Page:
I was too busy oohing and aahing over the work that I didn’t take many pictures. But I did take some pictures of Margaret Stove’s lace work.
Thursday was a day of rest and shopping. But I will remember it as the day of tatting. No, I didn’t tat that day, but I talked to 3 different people about tatting and how I really didn’t enjoy it. I was convinced to give it another go. 3 different people, 3 very different tatting methods. It was all very serendipitous. I admired some beautiful Lacis wood shuttles at Carolina Homespun, and lamented that it was too bad I didn’t like tatting. I decided to give it another go. More on this in a separate post.
The next 2 days were a blur of half day retreat sessions. I took Margaret Stove’s Spinning for Lace, Robin Russo’s Hand-combing, Sara Lamb‘s Inkle Loom Weaving, and Kathryn Alexander’s Entrelac Knitting.
In any case, I now can use my hand cards, hand combs with more confidence. Expertise will come with practice, but at least I will have some basic reference point to work from.
As a result, here are some new tools that I’ve decided I needed: inkle loom and regular hand combs. I have the Forsythe mini-combs, but I need something a wee bit larger to process more fiber. Of course, I will see if my newly acquired knowledge will allow me to process with more ease and speed.
And the people I’ve met at the retreat were amazing. The talent and energy was astounding. Everywhere you turn, there are incredible people doing incredible things. It was truly inspiring.
The most important lesson learned was that nothing is impossible. You are only limited by your imagination. And after a week with these talented people, I found that my scope was way too small. I need to expand my horizons.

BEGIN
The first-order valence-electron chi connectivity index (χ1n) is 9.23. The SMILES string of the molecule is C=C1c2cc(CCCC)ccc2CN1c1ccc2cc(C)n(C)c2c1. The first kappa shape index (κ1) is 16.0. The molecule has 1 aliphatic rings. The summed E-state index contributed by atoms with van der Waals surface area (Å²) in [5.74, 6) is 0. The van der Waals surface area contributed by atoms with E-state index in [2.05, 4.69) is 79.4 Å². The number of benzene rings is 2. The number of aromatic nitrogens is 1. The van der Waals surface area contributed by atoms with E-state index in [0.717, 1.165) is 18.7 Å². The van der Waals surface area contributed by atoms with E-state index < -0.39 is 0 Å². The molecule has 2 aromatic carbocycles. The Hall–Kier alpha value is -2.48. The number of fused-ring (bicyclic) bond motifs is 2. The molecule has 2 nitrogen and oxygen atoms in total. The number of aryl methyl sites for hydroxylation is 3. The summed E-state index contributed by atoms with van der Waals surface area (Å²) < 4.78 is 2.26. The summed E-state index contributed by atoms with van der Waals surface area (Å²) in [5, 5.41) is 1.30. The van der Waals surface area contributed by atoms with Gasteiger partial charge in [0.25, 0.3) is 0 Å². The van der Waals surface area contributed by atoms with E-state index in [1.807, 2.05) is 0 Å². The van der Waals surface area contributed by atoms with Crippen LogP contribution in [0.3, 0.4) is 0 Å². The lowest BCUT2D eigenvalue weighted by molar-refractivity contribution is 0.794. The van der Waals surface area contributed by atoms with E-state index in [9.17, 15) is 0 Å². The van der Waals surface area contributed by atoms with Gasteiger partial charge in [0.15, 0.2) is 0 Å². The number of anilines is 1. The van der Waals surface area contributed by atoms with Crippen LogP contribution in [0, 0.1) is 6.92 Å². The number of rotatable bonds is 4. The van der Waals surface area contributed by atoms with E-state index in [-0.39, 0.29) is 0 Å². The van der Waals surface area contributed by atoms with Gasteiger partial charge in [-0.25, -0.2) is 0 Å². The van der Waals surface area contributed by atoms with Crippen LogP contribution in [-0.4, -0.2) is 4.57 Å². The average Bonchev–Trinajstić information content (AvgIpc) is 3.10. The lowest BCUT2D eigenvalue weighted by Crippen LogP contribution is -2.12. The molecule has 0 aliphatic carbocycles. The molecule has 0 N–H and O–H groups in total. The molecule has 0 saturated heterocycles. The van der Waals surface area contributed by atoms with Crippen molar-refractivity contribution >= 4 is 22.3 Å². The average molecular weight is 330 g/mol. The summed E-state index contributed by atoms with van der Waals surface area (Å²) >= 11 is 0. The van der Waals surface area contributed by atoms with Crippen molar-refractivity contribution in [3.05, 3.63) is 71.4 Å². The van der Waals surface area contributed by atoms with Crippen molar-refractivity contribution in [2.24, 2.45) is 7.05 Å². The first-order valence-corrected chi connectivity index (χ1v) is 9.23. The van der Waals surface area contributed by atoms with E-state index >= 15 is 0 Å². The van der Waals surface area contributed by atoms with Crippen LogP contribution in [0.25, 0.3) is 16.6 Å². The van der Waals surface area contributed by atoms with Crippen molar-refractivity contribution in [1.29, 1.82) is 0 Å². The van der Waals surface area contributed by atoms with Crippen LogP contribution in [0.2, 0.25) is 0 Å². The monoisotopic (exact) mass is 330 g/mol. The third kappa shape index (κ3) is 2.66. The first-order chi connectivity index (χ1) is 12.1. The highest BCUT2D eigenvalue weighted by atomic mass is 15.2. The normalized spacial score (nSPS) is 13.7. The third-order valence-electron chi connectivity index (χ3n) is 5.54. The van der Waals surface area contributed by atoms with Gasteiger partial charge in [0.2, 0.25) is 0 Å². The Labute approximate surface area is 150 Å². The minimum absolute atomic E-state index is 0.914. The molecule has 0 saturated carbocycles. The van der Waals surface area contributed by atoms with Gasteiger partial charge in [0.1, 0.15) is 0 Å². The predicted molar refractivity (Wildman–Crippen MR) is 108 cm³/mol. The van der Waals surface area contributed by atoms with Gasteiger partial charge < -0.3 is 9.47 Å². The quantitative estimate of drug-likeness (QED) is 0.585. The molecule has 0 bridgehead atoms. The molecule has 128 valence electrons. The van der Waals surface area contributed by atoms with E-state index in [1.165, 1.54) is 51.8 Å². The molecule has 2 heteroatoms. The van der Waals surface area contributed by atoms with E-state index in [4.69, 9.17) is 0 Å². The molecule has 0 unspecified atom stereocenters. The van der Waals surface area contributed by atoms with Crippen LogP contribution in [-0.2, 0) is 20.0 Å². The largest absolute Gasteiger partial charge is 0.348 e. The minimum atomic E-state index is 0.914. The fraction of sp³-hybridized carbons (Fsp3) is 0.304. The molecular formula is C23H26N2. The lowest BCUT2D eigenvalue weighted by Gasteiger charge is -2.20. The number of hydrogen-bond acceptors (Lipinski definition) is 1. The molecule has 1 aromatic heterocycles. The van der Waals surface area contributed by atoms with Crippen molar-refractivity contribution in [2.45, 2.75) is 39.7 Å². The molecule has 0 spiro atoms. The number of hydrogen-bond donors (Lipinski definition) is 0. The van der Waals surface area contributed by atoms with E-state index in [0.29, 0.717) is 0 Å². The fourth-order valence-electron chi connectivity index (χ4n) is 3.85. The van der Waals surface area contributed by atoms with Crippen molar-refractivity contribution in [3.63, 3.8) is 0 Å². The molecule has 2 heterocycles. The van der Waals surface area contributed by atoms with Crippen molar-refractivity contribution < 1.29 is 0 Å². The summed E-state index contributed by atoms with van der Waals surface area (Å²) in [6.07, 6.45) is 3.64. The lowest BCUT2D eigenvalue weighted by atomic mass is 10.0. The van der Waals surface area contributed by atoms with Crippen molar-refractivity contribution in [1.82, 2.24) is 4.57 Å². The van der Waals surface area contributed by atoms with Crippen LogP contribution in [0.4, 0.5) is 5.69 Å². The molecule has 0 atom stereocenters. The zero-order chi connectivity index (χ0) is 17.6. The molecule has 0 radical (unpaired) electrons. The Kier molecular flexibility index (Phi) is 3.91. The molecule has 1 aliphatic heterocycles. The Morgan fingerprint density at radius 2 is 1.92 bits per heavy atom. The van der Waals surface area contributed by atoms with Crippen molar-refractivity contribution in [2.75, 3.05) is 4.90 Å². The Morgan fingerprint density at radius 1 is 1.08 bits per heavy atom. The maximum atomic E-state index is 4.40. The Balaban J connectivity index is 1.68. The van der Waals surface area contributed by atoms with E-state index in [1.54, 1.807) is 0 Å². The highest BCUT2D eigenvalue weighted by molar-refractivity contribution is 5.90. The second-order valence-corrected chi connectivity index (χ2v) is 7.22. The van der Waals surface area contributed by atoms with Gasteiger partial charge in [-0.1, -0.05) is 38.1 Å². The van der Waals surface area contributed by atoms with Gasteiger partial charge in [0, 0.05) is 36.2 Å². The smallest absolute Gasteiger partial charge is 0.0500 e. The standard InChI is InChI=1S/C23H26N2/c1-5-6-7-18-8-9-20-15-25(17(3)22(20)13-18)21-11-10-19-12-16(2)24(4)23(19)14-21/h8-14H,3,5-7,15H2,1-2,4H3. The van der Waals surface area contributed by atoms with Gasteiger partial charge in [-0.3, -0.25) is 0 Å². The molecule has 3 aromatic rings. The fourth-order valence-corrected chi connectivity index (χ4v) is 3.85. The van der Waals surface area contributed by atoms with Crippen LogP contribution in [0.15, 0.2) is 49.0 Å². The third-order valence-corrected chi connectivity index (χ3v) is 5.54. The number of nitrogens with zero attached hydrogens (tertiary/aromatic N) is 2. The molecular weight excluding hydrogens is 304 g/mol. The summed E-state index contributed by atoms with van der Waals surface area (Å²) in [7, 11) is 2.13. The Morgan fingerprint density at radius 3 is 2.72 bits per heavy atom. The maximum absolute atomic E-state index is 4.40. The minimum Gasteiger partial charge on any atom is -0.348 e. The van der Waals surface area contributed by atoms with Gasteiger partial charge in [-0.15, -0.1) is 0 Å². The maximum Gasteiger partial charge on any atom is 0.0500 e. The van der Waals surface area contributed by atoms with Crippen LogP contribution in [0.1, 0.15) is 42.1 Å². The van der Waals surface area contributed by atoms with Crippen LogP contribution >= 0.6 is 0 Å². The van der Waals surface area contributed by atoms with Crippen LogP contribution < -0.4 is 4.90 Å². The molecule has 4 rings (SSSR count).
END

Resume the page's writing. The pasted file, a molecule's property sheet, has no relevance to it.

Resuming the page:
Here are some pictures of the spin-in, on the last night of SOAR.
|There was singing. Meg Crowther sang an Irish Spinning Song. In the foreground is Cyndi Lair of Schacht Spindles, spinning on a spindle. That’s the back of Sara Lamb’s head. She’s wearing one of her gorgeous handwoven jackets.|
|There was music, courtesy of Duck Soup.|
|There was dancing. That’s Kathryn Alexander in the foreground, wearing one of her wonderful hats.|
|And there was a little bit of boozing. Here is the result of the hotel room cleaning and sharing of the remains of the larder, so to speak, for the last evening together.|
|Oh, and there was a little fiber activity mixed in all of that. Here is Jan Van Stralen (?), demonstrating broomstick crochet. (Get your head out of the gutter. That’s a knitting needle.) She normally uses a regular broomstick/dowel that reaches down to the floor.|
There were two ladies that have made a huge impact on me personally. I want to thank Myrt Naylor for some very wise insights on widowhood. And Charlotte Quiggle for sharing her experiences for work and lifestyle changes, and her encouragements that I am doing the right thing.
(Yes, that Charlotte Quiggle. I even got to pet the original Ribbing is No Yoke Sweater. In cashmere, no less.)
Now, I leave you with a sunset picture from my hotel room. I’m exhausted from just revisiting all those pictures.